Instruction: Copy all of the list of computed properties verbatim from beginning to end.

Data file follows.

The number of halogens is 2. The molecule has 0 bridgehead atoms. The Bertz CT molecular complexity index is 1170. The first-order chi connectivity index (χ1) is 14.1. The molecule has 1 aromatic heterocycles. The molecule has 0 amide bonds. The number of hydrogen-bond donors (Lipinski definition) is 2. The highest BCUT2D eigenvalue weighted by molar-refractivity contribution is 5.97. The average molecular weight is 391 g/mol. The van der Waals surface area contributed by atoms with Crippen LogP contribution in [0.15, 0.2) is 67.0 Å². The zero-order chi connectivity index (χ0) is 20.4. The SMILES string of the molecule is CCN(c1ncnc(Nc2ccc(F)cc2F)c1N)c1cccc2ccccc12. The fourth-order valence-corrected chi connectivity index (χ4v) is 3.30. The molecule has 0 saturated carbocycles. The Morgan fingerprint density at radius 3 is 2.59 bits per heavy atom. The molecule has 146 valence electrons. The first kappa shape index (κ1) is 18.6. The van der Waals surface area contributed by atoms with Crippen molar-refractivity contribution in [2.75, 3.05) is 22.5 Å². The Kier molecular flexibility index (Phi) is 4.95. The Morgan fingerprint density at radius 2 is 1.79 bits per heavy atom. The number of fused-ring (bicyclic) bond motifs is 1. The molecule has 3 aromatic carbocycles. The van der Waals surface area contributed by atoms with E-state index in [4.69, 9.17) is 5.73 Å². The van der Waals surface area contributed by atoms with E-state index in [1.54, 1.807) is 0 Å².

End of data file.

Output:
The number of halogens is 2. The molecule has 0 bridgehead atoms. The Bertz CT molecular complexity index is 1170. The first-order chi connectivity index (χ1) is 14.1. The molecule has 1 aromatic heterocycles. The molecule has 0 amide bonds. The number of hydrogen-bond donors (Lipinski definition) is 2. The highest BCUT2D eigenvalue weighted by molar-refractivity contribution is 5.97. The average molecular weight is 391 g/mol. The van der Waals surface area contributed by atoms with Crippen LogP contribution in [0.15, 0.2) is 67.0 Å². The zero-order chi connectivity index (χ0) is 20.4. The SMILES string of the molecule is CCN(c1ncnc(Nc2ccc(F)cc2F)c1N)c1cccc2ccccc12. The fourth-order valence-corrected chi connectivity index (χ4v) is 3.30. The molecule has 0 saturated carbocycles. The Morgan fingerprint density at radius 3 is 2.59 bits per heavy atom. The molecule has 146 valence electrons. The first kappa shape index (κ1) is 18.6. The van der Waals surface area contributed by atoms with Crippen molar-refractivity contribution in [2.75, 3.05) is 22.5 Å². The Kier molecular flexibility index (Phi) is 4.95. The Morgan fingerprint density at radius 2 is 1.79 bits per heavy atom. The number of fused-ring (bicyclic) bond motifs is 1. The molecule has 3 aromatic carbocycles. The van der Waals surface area contributed by atoms with E-state index in [4.69, 9.17) is 5.73 Å². The van der Waals surface area contributed by atoms with E-state index in [1.54, 1.807) is 0 Å².